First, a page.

For example, if you are using a compound metric (a metric which is made up of several other metrics) as a KPI and it takes several months to compute it once and then another several months to compute it the second time then it is not a good KPI, as you can not take timely decisions on the basis of such KPI.

What are the different types of KPIs?

There are three broad categories of KPIs:

#1 Business KPI (also know as ‘high level’ KPI) – It is the KPI set up for measuring the performance of a core business goal. Business KPIs are set at the organization level and focus on measuring the overall performance of a business.

#2 External KPI (also known as ‘low level’ KPI) – It is the KPI set up for measuring the performance of an external goal. External KPIs are set at the department/team/function level and focus on measuring the overall performance of a department/team.

#3 Internal KPIs (also known as ‘low level’ KPI) – It is the KPI set up for measuring the performance of an internal goal. Internal KPIs are set at an individual level and focus on measuring the overall performance of an individual.

Note: External KPIs can also be used as internal KPIs. There is no hard and fast rule here.

How an organisation should use KPIs?

An organisation should use KPIs at multiple levels (organisation level, department level, individual level).

How to find KPIs?

Follow the steps below to find KPIs:

Step-1: Establish your company’s mission and vision statements

Step-2: Define your core values (principles) as a business.

Step-3: With your mission, vision and core values in mind and with the help of KPQs (key performance questions) define your company’s core business goals (objectives).

Step-4: Make each core business goal SMARTER by creating well defined strategies for achieving them.

Step-5: Set up Business KPIs for each SMARTER core business objective:

Step-6: For each business KPI set up clear target that define what success looks like.

Step-7: Iterate your strategy for each business KPI so that it clearly outline how you will achieve your business KPI targets.

Step-8: Share Core business objectives and corresponding business KPIs and targets across your organization.

 

Step-9: Break down each core business goal into several smaller goals (called ‘External Goals’).

That’s how you create an alignment between your external goals and business goals.

So whenever you achieve one of your external goals, you get one step closer to achieving your corresponding business goal. Use KPQs to identify external goals.

For example, for the business goal ‘Acquire new customers‘, following can be your external goals:

  • Acquire customers through organic search traffic.
  • Acquire customers through paid search traffic.

For the business goal ‘Retain existing customers‘, following can be your external goals:

  • Build brand loyalty
  • Increase user engagement

For the business goal ‘Increase website sales‘, following can be your external goals:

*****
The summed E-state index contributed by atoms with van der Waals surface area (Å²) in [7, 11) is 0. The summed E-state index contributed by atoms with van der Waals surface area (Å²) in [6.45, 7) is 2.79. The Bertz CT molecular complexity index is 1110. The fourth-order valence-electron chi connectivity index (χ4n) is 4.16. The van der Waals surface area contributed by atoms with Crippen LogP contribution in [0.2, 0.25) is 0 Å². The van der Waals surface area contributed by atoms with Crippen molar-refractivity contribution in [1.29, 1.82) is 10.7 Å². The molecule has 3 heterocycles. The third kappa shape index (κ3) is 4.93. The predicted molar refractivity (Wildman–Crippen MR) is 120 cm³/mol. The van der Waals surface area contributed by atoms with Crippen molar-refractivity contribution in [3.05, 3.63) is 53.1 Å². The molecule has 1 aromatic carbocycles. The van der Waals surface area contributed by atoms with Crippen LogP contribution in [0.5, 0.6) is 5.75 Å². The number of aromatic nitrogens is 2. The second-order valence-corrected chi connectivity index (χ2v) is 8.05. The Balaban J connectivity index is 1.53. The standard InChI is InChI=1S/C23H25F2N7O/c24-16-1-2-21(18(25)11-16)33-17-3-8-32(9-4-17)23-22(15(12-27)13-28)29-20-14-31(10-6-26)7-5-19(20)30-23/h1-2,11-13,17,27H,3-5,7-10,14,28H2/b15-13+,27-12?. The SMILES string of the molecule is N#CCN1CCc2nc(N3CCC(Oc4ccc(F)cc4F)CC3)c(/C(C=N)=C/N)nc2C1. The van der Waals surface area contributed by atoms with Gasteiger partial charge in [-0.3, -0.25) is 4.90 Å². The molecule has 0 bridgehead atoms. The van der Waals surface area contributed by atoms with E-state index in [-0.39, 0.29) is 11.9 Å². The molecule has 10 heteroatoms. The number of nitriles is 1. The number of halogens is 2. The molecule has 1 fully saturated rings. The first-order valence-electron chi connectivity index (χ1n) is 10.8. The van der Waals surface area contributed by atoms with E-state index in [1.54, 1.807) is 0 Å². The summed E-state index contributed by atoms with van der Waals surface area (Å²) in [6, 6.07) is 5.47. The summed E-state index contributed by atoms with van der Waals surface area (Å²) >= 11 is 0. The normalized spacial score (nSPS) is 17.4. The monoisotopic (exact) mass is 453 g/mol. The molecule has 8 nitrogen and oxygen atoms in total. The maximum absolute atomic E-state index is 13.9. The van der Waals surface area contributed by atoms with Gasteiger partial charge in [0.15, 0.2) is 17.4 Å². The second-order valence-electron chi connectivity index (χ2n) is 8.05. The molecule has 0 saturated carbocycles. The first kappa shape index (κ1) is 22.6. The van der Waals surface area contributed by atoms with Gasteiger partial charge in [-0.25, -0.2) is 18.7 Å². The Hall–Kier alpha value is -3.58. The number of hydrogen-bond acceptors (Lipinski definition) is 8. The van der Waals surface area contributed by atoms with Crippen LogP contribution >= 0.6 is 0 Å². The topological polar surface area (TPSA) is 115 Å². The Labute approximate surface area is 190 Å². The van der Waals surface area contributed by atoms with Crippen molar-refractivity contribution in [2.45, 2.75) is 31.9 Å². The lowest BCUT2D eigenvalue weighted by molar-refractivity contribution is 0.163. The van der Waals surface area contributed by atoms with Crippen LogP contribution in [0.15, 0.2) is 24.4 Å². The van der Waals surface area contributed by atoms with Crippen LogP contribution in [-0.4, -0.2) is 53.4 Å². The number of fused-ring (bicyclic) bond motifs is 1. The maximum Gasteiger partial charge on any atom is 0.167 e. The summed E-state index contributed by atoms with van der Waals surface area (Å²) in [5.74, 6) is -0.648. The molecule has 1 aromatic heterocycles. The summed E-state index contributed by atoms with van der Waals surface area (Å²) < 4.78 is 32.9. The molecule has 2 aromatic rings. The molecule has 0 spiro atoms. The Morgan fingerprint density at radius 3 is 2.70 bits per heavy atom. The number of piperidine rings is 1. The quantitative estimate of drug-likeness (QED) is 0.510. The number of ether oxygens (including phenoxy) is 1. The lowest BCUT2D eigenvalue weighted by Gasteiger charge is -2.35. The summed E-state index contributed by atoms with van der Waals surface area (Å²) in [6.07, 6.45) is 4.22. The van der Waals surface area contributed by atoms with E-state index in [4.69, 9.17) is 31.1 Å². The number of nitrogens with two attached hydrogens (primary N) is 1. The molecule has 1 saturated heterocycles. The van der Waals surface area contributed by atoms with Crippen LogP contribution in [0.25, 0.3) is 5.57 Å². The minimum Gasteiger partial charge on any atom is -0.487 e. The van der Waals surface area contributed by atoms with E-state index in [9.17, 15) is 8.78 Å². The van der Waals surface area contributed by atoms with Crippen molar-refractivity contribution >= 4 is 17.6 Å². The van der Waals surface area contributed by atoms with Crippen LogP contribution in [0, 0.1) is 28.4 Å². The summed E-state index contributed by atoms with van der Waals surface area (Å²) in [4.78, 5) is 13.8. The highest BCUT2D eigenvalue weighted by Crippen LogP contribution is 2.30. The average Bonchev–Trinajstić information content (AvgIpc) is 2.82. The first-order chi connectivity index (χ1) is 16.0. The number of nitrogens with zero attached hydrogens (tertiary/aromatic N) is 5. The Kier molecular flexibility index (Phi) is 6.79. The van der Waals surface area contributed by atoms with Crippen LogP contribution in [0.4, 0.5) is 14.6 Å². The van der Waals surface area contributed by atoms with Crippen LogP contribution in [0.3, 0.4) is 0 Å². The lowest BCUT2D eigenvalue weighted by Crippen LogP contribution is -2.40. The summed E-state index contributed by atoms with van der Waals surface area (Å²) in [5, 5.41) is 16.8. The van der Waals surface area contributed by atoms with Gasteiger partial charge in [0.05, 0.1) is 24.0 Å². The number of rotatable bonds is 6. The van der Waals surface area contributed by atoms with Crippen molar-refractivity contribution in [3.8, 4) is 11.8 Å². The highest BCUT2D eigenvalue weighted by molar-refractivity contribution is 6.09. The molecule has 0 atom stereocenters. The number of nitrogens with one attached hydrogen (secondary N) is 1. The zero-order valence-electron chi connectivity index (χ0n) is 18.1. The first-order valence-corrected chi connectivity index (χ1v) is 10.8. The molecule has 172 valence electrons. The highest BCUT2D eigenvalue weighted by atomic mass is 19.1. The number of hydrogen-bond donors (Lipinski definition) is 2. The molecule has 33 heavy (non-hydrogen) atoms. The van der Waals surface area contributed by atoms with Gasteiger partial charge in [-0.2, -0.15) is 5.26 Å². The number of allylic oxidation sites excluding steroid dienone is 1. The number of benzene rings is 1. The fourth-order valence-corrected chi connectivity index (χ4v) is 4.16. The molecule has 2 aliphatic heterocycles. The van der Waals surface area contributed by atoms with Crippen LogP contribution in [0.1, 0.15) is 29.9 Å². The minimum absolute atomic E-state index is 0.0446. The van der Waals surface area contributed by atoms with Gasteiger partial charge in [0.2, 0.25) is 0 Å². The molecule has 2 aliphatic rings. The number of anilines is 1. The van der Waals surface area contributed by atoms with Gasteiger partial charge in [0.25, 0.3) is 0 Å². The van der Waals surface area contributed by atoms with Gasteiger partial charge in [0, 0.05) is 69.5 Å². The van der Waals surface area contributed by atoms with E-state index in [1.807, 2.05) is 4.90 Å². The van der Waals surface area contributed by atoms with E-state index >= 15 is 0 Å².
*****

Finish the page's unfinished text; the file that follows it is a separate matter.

• Increase number of transactions
  • Increase user engagement

Similarly, for the business goal ‘Decrease acquisition cost‘, following can be your external goals:

  • Re-target users
  • Fix website tracking issues

Step-10: Make each external goal SMARTER by creating well defined strategies for them.

Step-11: Set up External KPIs for each external goal:

Step-12: For each external KPI set up clear target that define what success looks like.

Step-13: Iterate your strategy for each external KPI so that it clearly outline how you will achieve your external KPI targets.

Step-14: Share external goals and corresponding external KPIs and targets with your team / department.

 

Step-15Break down each external goal into several smaller goals (called ‘Internal Goals’).

That’s how you create an alignment between your external goals and internal goals.

So whenever you achieve one of your internal goals, you get one step closer to achieving your corresponding external goal.

Use KPQs to identify internal goals.

For example, for the external goal ‘Acquire Customers through organic search traffic‘, following can be your internal goals:

  • Increase organic search traffic
  • Increase the quality of your email outreach
  • Fix website crawlability and indexing issues.

Step-16: Make each internal goal SMARTER by creating well defined strategies for them:

Step-17: Set up Internal KPIs for each internal goal:

Step-18: For each internal KPI set up clear target that define what success looks like.

Step-19: Iterate your strategy for each internal KPI so that it clearly outline how you will achieve your internal KPI targets.

Step-20: Monitor your KPIs against your targets on a weekly/monthly basis.

Step-21: Review and adjust your goals, strategies, KPIs and targets at regular intervals so that they effectively capture any strategic, functional or tactical change in your business.

Remember the top down approach

Before you can set up Internal KPIs, you need to know your external KPIs.

Before you can set up external KPIs, you need to know your business KPIs.

Before you can set up business KPIs, you need to know your core business goals and the strategies to achieve those business goals.